Generally, we encourage people to dial 911 from a landline phone if one is available. If only a cell is available, we still encourage the use of 911. Inside of San Mateo County, most of the police departments receive wireless 911 calls directly (that are not placed from the freeway) thus eliminating the historical delays. Calls placed from the freeway go directly to CHP as they are the primary police jurisdiction. I can’t speak for agencies outside of this county with respect to their service levels. Callers do sometimes experience delays in getting through to CHP on 911 because of the extraordinary call volume they experience. This will continue to improve as more and more cities upgrade their phone equipment to receive wireless 911 calls. Citizens should be reminded that numerous 911 calls placed to CHP are in fact NON-emergencies, which in turn delay their ability to answer the true emergencies in a timely manner. 911 should be reserved for true emergencies, not stranded vehicles and other minor traffic issues. 

We discourage the use of 7-digit numbers to report emergencies at this point for several reasons:

  1. People get out of the thought process of using 911 when they are outside of San Mateo County. If they call us on the 7-digit number when they are outside of the county, they are delaying connection to the correct services since we would need to “look up” the correct numbers to contact the appropriate jurisdiction.
  2. Using a 7-digit number eliminates the ability to identify the caller’s phone number and location thus further complicating the call verification process. We will ask you to repeat your phone number and the location of the emergency at least twice if you call on a 7-digit number. We only have to verify the information once if you use 911.
  3. A ringing 911 will always take priority over a 7-digit line. If you are trying to report an emergency on a 7-digit line, and the 911 lines are ringing, \your call will be prioritized lower for answering.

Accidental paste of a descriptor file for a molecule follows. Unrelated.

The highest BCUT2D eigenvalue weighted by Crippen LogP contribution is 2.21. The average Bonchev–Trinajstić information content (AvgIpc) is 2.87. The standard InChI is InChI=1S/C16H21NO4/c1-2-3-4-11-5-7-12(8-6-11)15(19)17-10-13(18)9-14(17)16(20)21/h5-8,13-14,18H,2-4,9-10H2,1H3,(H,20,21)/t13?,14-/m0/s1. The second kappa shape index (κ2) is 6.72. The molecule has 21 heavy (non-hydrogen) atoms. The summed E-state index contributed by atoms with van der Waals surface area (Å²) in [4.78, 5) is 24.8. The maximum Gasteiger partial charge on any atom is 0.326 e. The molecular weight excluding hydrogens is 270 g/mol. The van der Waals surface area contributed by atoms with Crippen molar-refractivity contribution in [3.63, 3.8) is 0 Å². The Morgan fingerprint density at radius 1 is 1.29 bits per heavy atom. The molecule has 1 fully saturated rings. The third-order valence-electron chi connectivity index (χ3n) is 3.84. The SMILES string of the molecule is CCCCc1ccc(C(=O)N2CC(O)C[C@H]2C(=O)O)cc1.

It does make sense however to program the 7-digit numbers (in your case 363-4911) for the police departments (and CHP) in your local area or route of travel to report non-emergency and/or non-freeway related issues.

Additionally, in areas with limited cellular coverage the cell signal may not hit enough cell towers for the location to be triangulated properly in which case the call will go to CHP. This may be the case for some areas of Vista Verde. If you reach the CHP’s recording when you call 911, AND you are reporting an emergency in the Vista Verde/Los Trancos area, it might be better to hang up and use the 363-4911 number to reach the Sheriff’s office. But if they answer right away, stay on the line because they will transfer you to us! But for all the reasons above… we always recommended starting with 911!

911 Cell Phone Location Estimation

In case of emergency, you can dial 911 then press SEND from your handset to reach a 911 operator in your area. This will also activate the GPS locator chip in your phone. This chip which is present in all wireless phones is used solely for tracking purposes by Emergency 911 Services and does not function like a typical GPS device. This helps the authorities to locate where you are. Verizon Wireless cannot guarantee that you will be systematically located after dialing 911 from your wireless phone. In many places Public Safety still relies on the caller’s descriptions to locate those in need. Enhancements to the Public Safety 911 system will make it possible for Public Safety to read your callback number and to estimate your location. However, given the many variables with wireless radio service, no design will be perfect.

Enhanced 911 rules requires wireless carriers to automatically provide the telephone number of the 911 caller and far more precise location information, within 50 to 100 meters in mos